ANN ARBOR, MICH. (June 24, 2021) – The Healing Our Waters-Great Lakes Coalition and groups in the eight-state Great Lakes region are calling on the U.S. Congress to invest more than $1.5 billion to clean up toxic hot-spots as part of a national infrastructure package and to boost Great Lakes Restoration Initiative funding. The Coalition made its requests in two letters to Congress that were signed by more than 90 Coalition partners.

“Our region’s water continues to be threatened by toxic contamination that poisons drinking water, closes beaches, and leaves fish unsafe to eat,” said Laura Rubin, director of the Healing Our Waters-Great Lakes Coalition. “Cleaning up these toxic hot-spots is essential to upgrade our water infrastructure. Federal investments will reduce the cost of delivering clean drinking water, spur local job creation, and protect our public health. This funding is urgently needed to accelerate restoration progress and support communities that have borne the brunt of water pollution and environmental injustice.”

The first letter (below) calls on Congress to include $1.5 billion to restore the Great Lakes through the EPA’s Areas of Concern (AOC) program. AOCs are the harmful legacy of decades of industrial pollution to the waters millions in the region rely on. These toxic sites threaten the safety of communities by way of cancer-causing contaminants and other pollutants that have led to drinking water restrictions, fish consumption advisories and limits on recreational activities like swimming. The clean-up of these sites is necessary for the health of our communities and for our fish and wildlife – and can be a key driver of local economic revitalization.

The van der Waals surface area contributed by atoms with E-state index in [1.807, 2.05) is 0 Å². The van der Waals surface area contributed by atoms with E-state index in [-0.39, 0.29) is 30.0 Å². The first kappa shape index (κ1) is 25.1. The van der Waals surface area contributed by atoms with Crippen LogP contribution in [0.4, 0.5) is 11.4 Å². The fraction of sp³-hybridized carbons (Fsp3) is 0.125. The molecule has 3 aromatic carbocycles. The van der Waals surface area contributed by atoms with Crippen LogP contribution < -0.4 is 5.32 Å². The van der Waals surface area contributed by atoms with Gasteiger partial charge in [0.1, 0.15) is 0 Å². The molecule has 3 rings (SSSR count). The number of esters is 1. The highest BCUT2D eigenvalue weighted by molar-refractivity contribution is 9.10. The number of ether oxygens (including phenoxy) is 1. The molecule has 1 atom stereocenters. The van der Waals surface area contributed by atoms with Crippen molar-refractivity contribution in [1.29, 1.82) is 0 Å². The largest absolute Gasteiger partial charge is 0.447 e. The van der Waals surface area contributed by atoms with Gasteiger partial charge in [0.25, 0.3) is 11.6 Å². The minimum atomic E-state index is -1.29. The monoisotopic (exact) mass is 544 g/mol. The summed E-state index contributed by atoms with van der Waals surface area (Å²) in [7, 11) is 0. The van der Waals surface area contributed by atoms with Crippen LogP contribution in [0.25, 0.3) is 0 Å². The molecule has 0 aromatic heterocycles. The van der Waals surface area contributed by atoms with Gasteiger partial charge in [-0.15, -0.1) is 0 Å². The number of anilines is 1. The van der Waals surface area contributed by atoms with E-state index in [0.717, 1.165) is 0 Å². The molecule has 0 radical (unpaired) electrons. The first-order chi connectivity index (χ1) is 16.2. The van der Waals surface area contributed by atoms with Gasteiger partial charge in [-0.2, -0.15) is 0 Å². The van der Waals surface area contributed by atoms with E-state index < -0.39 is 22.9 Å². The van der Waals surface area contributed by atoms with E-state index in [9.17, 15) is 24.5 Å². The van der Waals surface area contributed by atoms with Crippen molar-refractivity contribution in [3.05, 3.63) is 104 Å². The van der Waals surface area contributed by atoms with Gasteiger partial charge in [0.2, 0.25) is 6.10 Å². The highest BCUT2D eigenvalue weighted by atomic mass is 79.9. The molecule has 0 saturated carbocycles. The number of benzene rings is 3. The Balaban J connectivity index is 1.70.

The Coalition’s second letter advocates for full funding for the Great Lakes Restoration Initiative (GLRI) at $375 million in fiscal year 2022. To date, the GLRI has been an incredibly successful program, with work underway or completed on more than 5,400 restoration projects throughout the region. In addition to health and environmental benefits, the GLRI is a huge economic boon to the region, with every $1 invested through 2016 estimated to produce more than $3 in additional economic activity regionwide through 2036.

“State-Federal partnership efforts like the GLRI and AOC programs are crucial drivers of progress in the Great Lakes region,” stated Erika Jensen, interim executive director for the Great Lakes Commission. “We know that cleaning up contaminated areas has an outsized impact in our collective efforts to make progress on environmental justice and support our local communities. The GLC looks forward to working with all of our partners to help secure these critical investments.”

“The City of Gary and our partners have worked hard to restore and protect the Grand Cal River to provide benefits for our community,” said Jerome Prince, Mayor of Gary, Indiana, and member of the board of directors, Great Lakes and St. Lawrence Cities Initiative. “We’ve come a long way, but much cleanup work remains. We need the resources to get the job done so our residents can fully enjoy our local waterways.”

Additional information: EPA Great Lakes Area of Concern website

Since 2004, the Healing Our Waters-Great Lakes Coalition has been harnessing the collective power of more than 160 groups representing millions of people, whose common goal is to restore and protect the Great Lakes. Learn more at or follow us on Twitter @HealthyLakes